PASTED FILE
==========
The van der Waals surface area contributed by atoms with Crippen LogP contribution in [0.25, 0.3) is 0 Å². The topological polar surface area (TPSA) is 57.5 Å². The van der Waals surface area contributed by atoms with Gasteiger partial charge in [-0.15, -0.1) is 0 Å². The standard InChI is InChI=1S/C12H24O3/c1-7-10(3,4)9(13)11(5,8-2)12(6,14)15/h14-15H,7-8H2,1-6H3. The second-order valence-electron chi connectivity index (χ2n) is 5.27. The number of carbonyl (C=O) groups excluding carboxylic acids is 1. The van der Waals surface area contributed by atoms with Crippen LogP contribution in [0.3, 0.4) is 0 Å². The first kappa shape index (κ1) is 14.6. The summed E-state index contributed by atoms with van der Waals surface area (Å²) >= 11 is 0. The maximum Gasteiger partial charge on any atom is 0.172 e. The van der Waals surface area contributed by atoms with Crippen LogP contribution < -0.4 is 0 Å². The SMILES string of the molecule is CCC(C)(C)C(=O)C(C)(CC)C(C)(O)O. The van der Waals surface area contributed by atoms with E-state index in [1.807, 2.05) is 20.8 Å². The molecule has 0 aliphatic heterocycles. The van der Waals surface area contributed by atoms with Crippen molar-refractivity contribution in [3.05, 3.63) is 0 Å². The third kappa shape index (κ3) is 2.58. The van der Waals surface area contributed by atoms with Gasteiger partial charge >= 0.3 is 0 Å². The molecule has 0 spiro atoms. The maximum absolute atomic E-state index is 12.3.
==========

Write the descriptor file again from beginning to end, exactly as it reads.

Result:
The van der Waals surface area contributed by atoms with Crippen LogP contribution in [0.25, 0.3) is 0 Å². The topological polar surface area (TPSA) is 57.5 Å². The van der Waals surface area contributed by atoms with Gasteiger partial charge in [-0.15, -0.1) is 0 Å². The standard InChI is InChI=1S/C12H24O3/c1-7-10(3,4)9(13)11(5,8-2)12(6,14)15/h14-15H,7-8H2,1-6H3. The second-order valence-electron chi connectivity index (χ2n) is 5.27. The number of carbonyl (C=O) groups excluding carboxylic acids is 1. The van der Waals surface area contributed by atoms with Crippen LogP contribution in [0.3, 0.4) is 0 Å². The first kappa shape index (κ1) is 14.6. The summed E-state index contributed by atoms with van der Waals surface area (Å²) >= 11 is 0. The maximum Gasteiger partial charge on any atom is 0.172 e. The van der Waals surface area contributed by atoms with Crippen LogP contribution < -0.4 is 0 Å². The SMILES string of the molecule is CCC(C)(C)C(=O)C(C)(CC)C(C)(O)O. The van der Waals surface area contributed by atoms with E-state index in [1.807, 2.05) is 20.8 Å². The molecule has 0 aliphatic heterocycles. The van der Waals surface area contributed by atoms with Crippen molar-refractivity contribution in [3.05, 3.63) is 0 Å². The third kappa shape index (κ3) is 2.58. The van der Waals surface area contributed by atoms with Gasteiger partial charge >= 0.3 is 0 Å². The molecule has 0 spiro atoms. The maximum absolute atomic E-state index is 12.3.